UK social network devotees who quit over the past year say they are tired of ‘targeted’ ads, says YouGov
Facebook usage in the UK has dropped by nine percent since this time last year, due to user irritation with advertising, according to Internet market research firm YouGov.
The drop coincides with an advertising push by Facebook, which is under investor pressure following a disappointing initial public offering last year. Growth in mobile advertising, in particular, helped Facebook post its second-best fiscal quarter as a public company at the beginning of May.
The study, based on a survey of 1,995 adults in March, found a general rise in people citing marketing messages as their reason for stopping using social media sites. Among those who said they had stopped, stating marketing as the reason grew by 18 percent year-on-year, YouGov said.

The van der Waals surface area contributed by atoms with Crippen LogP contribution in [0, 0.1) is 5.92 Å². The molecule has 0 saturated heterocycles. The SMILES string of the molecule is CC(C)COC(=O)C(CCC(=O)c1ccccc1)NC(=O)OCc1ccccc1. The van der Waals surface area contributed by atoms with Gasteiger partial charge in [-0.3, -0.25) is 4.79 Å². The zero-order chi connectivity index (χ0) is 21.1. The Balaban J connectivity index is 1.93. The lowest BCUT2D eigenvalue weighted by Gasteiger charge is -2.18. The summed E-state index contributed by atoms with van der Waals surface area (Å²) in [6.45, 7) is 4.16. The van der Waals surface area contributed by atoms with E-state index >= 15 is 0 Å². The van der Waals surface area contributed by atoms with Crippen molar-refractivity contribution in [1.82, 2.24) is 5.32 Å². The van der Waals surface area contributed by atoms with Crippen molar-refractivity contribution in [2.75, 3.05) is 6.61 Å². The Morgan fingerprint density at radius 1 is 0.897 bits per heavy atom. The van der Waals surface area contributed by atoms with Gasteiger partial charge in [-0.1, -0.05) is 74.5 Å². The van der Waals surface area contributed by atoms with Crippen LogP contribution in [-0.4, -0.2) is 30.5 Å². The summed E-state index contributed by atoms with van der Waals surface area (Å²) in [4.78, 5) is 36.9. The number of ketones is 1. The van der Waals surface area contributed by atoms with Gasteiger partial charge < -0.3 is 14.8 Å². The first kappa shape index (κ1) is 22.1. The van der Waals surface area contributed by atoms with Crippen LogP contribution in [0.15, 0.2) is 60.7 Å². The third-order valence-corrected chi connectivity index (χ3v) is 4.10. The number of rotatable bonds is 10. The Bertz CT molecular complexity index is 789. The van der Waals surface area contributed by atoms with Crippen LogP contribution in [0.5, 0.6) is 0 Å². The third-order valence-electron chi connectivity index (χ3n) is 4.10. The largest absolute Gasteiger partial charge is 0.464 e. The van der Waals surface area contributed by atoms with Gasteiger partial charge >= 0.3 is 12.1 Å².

Only one in 20 Facebook users reported clicking on an advert in the past year, while less than one in 10 social media users in general said they felt targeted advertising on social media platforms was relevant to them.
The study found that social media users in general feel negatively toward social media marketing, with 35 percent saying they hide companies’ updates if they update too often.
“The proportion of Facebook users who are tuning out brands’ marketing efforts clearly indicates that a savvyer approach is needed,” stated YouGov’s SixthSense research director James McCoy.
The study also showed some positive signs for social media advertisers. For instance, men aged 25 to 39 were more likely than the overall average to say that targeted advertising was relevant to them, with 21 percent agreeing with this statement.
This first appeared on TechWeekEurope UK. Read the whole story here.